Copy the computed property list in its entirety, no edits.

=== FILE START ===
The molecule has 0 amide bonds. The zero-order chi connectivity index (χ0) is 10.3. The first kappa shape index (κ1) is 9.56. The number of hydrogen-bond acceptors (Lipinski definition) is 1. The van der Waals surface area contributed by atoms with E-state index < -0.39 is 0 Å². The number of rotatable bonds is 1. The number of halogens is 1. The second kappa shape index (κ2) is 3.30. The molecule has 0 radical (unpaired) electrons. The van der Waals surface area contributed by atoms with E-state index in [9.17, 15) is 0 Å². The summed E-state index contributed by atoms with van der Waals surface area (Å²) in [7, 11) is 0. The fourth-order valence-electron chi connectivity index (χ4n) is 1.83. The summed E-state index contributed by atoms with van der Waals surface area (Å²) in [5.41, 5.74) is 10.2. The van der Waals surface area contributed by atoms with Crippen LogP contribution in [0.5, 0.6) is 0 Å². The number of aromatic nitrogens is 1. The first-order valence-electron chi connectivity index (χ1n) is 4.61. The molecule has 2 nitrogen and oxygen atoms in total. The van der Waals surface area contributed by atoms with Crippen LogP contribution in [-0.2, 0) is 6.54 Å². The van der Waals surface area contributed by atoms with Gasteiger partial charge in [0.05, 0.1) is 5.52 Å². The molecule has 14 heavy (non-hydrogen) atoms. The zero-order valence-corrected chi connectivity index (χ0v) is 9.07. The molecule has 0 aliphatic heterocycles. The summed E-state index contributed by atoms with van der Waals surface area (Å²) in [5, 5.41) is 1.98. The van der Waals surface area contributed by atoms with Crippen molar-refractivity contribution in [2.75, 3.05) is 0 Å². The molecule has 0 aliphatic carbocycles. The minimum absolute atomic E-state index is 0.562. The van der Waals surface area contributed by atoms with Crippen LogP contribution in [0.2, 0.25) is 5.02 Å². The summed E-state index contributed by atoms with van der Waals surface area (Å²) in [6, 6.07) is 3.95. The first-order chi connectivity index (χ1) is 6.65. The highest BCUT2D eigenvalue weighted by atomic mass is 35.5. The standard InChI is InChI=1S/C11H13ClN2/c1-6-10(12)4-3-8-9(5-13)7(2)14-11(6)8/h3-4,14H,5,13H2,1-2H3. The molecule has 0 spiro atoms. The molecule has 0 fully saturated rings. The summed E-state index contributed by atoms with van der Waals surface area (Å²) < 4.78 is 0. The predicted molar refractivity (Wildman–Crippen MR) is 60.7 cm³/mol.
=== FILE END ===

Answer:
The molecule has 0 amide bonds. The zero-order chi connectivity index (χ0) is 10.3. The first kappa shape index (κ1) is 9.56. The number of hydrogen-bond acceptors (Lipinski definition) is 1. The van der Waals surface area contributed by atoms with E-state index < -0.39 is 0 Å². The number of rotatable bonds is 1. The number of halogens is 1. The second kappa shape index (κ2) is 3.30. The molecule has 0 radical (unpaired) electrons. The van der Waals surface area contributed by atoms with E-state index in [9.17, 15) is 0 Å². The summed E-state index contributed by atoms with van der Waals surface area (Å²) in [7, 11) is 0. The fourth-order valence-electron chi connectivity index (χ4n) is 1.83. The summed E-state index contributed by atoms with van der Waals surface area (Å²) in [5.41, 5.74) is 10.2. The van der Waals surface area contributed by atoms with Crippen LogP contribution in [0.5, 0.6) is 0 Å². The number of aromatic nitrogens is 1. The first-order valence-electron chi connectivity index (χ1n) is 4.61. The molecule has 2 nitrogen and oxygen atoms in total. The van der Waals surface area contributed by atoms with Crippen LogP contribution in [-0.2, 0) is 6.54 Å². The van der Waals surface area contributed by atoms with Gasteiger partial charge in [0.05, 0.1) is 5.52 Å². The molecule has 14 heavy (non-hydrogen) atoms. The zero-order valence-corrected chi connectivity index (χ0v) is 9.07. The molecule has 0 aliphatic heterocycles. The summed E-state index contributed by atoms with van der Waals surface area (Å²) in [5, 5.41) is 1.98. The van der Waals surface area contributed by atoms with Crippen molar-refractivity contribution in [2.75, 3.05) is 0 Å². The molecule has 0 aliphatic carbocycles. The minimum absolute atomic E-state index is 0.562. The van der Waals surface area contributed by atoms with Crippen LogP contribution in [0.2, 0.25) is 5.02 Å². The summed E-state index contributed by atoms with van der Waals surface area (Å²) in [6, 6.07) is 3.95. The first-order chi connectivity index (χ1) is 6.65. The highest BCUT2D eigenvalue weighted by atomic mass is 35.5. The standard InChI is InChI=1S/C11H13ClN2/c1-6-10(12)4-3-8-9(5-13)7(2)14-11(6)8/h3-4,14H,5,13H2,1-2H3. The molecule has 0 spiro atoms. The molecule has 0 fully saturated rings. The summed E-state index contributed by atoms with van der Waals surface area (Å²) < 4.78 is 0. The predicted molar refractivity (Wildman–Crippen MR) is 60.7 cm³/mol.